Halden-Sullivan:  How would you characterize American poetry—“innovative” or otherwise—in 2020?  Which poets, contemporary or otherwise, do you read regularly?  Why do they engage you?  Which contemporary poets do you read?  In relation to the diverse possibilities for poetic construction available today, what work excites you?  Is there any body of work that disturbs you?  If yes, why?

Ratcliffe:  At this point I’m not reading as much poetry (“‘innovative’ or otherwise”) as I used to when I was teaching at Mills – Shakespeare, Modern American Poetry, Contemporary “Experimental” Poetry, graduate and undergraduate workshops.  Aside from reading occasional poems that arrive in the US mail (the Poetry Project Newsletter for one) or in email correspondence or online links or in social media, most of the reading I am doing these days is non-fiction – a Heidegger reading group has been going for years (we’re now reading Heraclitus: The Inception of Occidental Thinking and Logic: Heraclitus’s Doctrine of the Logos), various books used as source material for the poems I’m writing; magazines and newspapers (the NY Times, SF Chronicle, Marin Independent Journal, Point Reyes Light, Bolinas Hearsay News).  

In any case American poetry today seems to be all over the map, so many possibilities going on in so many different directions, which is all to the good.  It’s like everything is now on the table, and from out here on the west coast as far as one can see it’s thriving.  Look at the number of poetry readings now taking place in the virtual world of Zoom (one of the few good things to come out of the pandemic).  And so for me too, most of my reading of other poets has become seeing and listening to them reading their own work.  There seems to be some kind of live “event” going on almost every week:  Peter Gizzi and Marta Werner in conversation about her work in making an edition of Emily Dickinson’s “Master Documents” just two days ago; Edwin Torres in the Enclave Reading Series coming up in two days; and so many other previous readings happening in that series since just last fall (Cole Swensen, Carla Harryman, Erica Hunt, Rodrigo Toscano, Susan Gevirtz, Charles Alexander, Elizabeth Willis, Layli Long Soldier, Norman Fischer and Tenny Nathanson).  Other reading series I’ve tuned into in the last few months include ones at City Lights (Paul Celan at 100 celebration); Chax Press (Kyle Schlesinger, Andrew Levy, Joseph Lease, Hank Lazar); and the weekly Segue Reading Series (Rae Armantrout, John Sakkis, Mónica de la Torre, Joan Retallack, Will Alexander, Mei-mei Berssenbrugge).  Before the pandemic arrived I didn’t get to as many readings as I used to (such a long drive to the City or East Bay, more traffic than ever before).  Once in a while Norman Fischer (who lives in Muir Beach) and I would drive in together to see someone we know read somewhere – Ron Silliman and Bob Perelman and Moe’s in Berkeley; Forrest Gander and Brian Teare at Alley Cat Books in the City; Norman and I reading there too; Kit Robinson and Ted Pearson at Café Vanne in Berkeley; Norman and I reading there too; Bill Berkson memorial event at the SF Art Institute and another not long after at the Luggage Store in the City; Tom Clark memorial reading at Bird & Beckett, also in the City.  So even though we’ve been sheltering in place here for over a year, not getting out to any public events (including readings) I’ve been able see and hear poets reading and talking about their work from all over the country, and see other people also tuning in from all over the country – it’s been a really welcome pleasure.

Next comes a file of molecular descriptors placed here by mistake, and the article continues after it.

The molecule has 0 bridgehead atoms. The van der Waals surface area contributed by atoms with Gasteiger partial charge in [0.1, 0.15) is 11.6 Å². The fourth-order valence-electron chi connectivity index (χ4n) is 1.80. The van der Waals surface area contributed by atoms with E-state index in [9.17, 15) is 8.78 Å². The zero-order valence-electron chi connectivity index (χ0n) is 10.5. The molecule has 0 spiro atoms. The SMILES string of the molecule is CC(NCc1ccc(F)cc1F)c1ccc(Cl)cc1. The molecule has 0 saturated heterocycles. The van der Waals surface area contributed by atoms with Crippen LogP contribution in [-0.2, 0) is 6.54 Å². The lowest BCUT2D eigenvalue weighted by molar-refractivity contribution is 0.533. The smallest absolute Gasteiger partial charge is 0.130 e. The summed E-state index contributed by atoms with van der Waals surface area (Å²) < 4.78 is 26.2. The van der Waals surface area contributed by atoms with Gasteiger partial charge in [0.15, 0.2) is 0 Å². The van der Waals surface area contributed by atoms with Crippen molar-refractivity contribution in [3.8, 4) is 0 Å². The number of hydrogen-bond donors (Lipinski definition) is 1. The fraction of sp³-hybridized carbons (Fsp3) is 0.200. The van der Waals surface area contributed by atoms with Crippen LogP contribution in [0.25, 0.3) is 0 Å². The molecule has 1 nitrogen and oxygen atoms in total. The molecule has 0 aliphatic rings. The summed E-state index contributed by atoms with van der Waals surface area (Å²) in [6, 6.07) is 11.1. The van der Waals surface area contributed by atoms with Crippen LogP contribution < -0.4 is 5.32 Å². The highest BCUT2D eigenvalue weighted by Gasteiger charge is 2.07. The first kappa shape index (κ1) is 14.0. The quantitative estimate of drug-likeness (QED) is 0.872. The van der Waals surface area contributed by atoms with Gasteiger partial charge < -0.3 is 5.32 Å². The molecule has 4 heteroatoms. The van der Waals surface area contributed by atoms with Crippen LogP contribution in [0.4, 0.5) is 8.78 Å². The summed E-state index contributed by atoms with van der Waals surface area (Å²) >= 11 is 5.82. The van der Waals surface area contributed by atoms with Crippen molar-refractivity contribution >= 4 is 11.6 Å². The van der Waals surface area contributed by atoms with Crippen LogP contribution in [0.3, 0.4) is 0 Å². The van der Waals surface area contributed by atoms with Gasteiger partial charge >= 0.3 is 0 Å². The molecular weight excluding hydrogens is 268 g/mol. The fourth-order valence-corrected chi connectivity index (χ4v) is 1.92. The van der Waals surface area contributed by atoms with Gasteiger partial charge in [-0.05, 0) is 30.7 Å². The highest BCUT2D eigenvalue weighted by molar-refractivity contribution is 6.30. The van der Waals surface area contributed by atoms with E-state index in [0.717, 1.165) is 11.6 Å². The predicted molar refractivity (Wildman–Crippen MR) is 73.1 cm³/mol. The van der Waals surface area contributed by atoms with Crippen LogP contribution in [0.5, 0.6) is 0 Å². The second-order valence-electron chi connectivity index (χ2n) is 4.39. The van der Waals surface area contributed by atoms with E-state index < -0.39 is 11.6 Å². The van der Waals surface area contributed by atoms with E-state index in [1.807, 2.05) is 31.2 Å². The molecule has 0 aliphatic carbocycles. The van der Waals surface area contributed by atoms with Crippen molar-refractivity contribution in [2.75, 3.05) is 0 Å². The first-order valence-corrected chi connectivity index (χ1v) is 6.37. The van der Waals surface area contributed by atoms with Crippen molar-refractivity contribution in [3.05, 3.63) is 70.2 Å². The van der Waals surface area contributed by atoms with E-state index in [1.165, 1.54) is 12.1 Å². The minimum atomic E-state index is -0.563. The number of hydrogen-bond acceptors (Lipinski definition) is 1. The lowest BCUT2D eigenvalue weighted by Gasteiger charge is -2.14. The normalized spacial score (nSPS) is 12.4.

But as to the character of American poetry – “‘innovative’ or otherwise – ” in 2021 and where it might be going next, who knows? I talk in Part I of this Exchange about what you called my “poetic lineage,” the poets I grew up reading and have continued to read – the early Modernist poets, the New American poets, Renaissance poets and Language poets and the many contemporary poets I taught in my classes at Mills – all but the last of these seeming to be part of history now.  Ron Silliman frames this history in a recent Facebook announcement for an event called “The Next American Poetry” (which took place just today, April 13, at the Kelly Writers House) as a prelude to the question of “what’s next”: